Out of the total 1,975 patients stored at the Michigan facility, 1,374 are American and 128 are British, according to member statistics released by the institute

Patients are stored at –321F in chambers used to maintain low deep-freeze temperatures

Patients are stored at –321F in chambers used to maintain low deep-freeze temperatures

The center is located in Clinton Township in Michigan, which is also a farming community.

Mr Kowalski said: ‘We are affordable to the average person through life insurance and we are non-profit, with all of our records open to public scrutiny.’

Out of the total 1,975 patients stored at the Michigan facility, 1,374 are American and 128 are British, according to member statistics released by the institute.

It is also home to 253 frozen pets. 

Once patients (or pets) are declared medically dead, they are put in ice and transported to the new facility.

Here, a perfusion takes place (when a liquid is passed through the circulatory system) to replace the patient’s blood and water with a special cryo-protection mixture which stops ice forming.

The liquid acts as a form of anti-freeze for super-low temperatures.

The patient is then put in a computer-controlled unit which is cooled to liquid nitrogen temperature at –321F over five and a half days before they are lowered into the cryostat.

Even if scientists work out how to bring people back to life, they would also need to work out how to reverse the aging process and the condition that caused them to die in the first place.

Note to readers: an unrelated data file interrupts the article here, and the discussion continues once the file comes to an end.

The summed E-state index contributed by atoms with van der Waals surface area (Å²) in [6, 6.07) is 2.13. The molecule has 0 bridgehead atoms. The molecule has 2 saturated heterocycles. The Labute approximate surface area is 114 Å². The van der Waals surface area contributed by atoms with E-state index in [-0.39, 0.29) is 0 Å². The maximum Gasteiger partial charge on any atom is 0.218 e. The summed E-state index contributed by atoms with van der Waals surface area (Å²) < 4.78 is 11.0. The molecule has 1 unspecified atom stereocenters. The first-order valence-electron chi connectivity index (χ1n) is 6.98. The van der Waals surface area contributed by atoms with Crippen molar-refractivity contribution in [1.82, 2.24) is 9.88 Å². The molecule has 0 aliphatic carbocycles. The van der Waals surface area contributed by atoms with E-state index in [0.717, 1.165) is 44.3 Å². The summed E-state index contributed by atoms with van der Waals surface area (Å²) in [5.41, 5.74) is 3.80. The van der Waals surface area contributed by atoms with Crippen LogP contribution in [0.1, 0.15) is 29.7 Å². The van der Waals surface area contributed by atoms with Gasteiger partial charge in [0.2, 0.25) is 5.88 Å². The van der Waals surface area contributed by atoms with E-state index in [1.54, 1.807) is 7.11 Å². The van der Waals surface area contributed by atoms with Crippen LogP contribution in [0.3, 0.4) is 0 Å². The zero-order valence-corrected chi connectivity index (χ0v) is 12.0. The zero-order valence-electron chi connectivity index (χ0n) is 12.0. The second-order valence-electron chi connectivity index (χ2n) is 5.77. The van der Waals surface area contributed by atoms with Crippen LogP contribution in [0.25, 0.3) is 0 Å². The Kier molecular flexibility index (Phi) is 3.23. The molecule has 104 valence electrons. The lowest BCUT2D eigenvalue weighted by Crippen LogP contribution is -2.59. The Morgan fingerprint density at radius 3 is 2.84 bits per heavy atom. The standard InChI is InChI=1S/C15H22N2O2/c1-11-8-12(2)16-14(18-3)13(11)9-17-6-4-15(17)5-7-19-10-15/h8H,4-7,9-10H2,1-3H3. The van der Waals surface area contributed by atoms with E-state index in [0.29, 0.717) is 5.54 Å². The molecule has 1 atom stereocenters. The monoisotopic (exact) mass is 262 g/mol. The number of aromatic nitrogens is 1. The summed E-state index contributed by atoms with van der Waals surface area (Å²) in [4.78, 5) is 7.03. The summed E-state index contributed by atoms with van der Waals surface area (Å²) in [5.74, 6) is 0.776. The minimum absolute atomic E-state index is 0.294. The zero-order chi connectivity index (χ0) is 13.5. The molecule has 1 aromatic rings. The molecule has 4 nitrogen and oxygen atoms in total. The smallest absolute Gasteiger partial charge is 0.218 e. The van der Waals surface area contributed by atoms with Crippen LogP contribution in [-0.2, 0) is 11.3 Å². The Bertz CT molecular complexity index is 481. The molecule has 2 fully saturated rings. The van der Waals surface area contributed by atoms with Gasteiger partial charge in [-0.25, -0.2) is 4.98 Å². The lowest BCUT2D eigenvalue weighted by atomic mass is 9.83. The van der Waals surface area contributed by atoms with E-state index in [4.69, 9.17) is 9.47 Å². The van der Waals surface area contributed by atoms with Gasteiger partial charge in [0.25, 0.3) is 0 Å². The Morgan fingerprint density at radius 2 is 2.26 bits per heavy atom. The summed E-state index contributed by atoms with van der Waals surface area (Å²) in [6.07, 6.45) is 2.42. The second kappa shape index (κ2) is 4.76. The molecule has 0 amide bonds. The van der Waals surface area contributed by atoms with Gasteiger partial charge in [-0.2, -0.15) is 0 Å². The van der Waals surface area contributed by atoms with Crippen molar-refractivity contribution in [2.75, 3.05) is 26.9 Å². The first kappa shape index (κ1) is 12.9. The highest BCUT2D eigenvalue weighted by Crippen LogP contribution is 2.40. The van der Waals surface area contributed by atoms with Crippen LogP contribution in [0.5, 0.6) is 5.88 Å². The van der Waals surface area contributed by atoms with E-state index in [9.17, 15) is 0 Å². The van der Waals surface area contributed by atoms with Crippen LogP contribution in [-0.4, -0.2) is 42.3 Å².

Dr Miriam Stoppard, a journalist and doctor and critic of cryogenics, previously said that the practice ‘robs the dying of their dignity.’

When a person dies, their body is iced to be cooled down and then has all of its blood and other liquids removed so they do not crystalize in storage and damage the body's cell

When a person dies, their body is iced to be cooled down and then has all of its blood and other liquids removed so they do not crystalize in storage and damage the body’s cell

A dummy in place of where a body would be while it is being prepared to be stored

A dummy in place of where a body would be while it is being prepared to be stored

An open cylinder that can be used for storage of a person's body or brain after their death

An open cylinder that can be used for storage of a person’s body or brain after their death

People who invest in these services are often desperate to reunite with family in the future. 

The youngest known patient at the Arizona institute is a two-year-old Thai girl who died of brain cancer. Her family hopes to reunite with her down the line.

But cryogenic freezing also attracts the rich and eccentric. Bitcoin pioneer Hal Finney chose to have his body cryopreserved at Alcor after he died from complications related to ALS in 2014.

But there are serious ethical and moral concerns about the practice which has been touted for decades but remains a pipe dream.

Max More, CEO of the firm, admitted during an interview in February 2020 that his firm does not know when technology needed to wake up their patients will exist.

The high prices of this preservation can often drain a person’s estate, and will often consume a massive portion of their life-insurance payout – which could have instead benefitted their family down the line.  

To become an Alcor member, a person must pay a annual fee upwards of $200 and be older than 18 – with fees increasing with the age a person chooses to sign up at. 

A non-member whose loved ones wish to have them frozen must fork-up an additional $20,000. If a person ends up dying outside of the US or Canada and must have their remains retrieved, an additional $10,000 cost is added.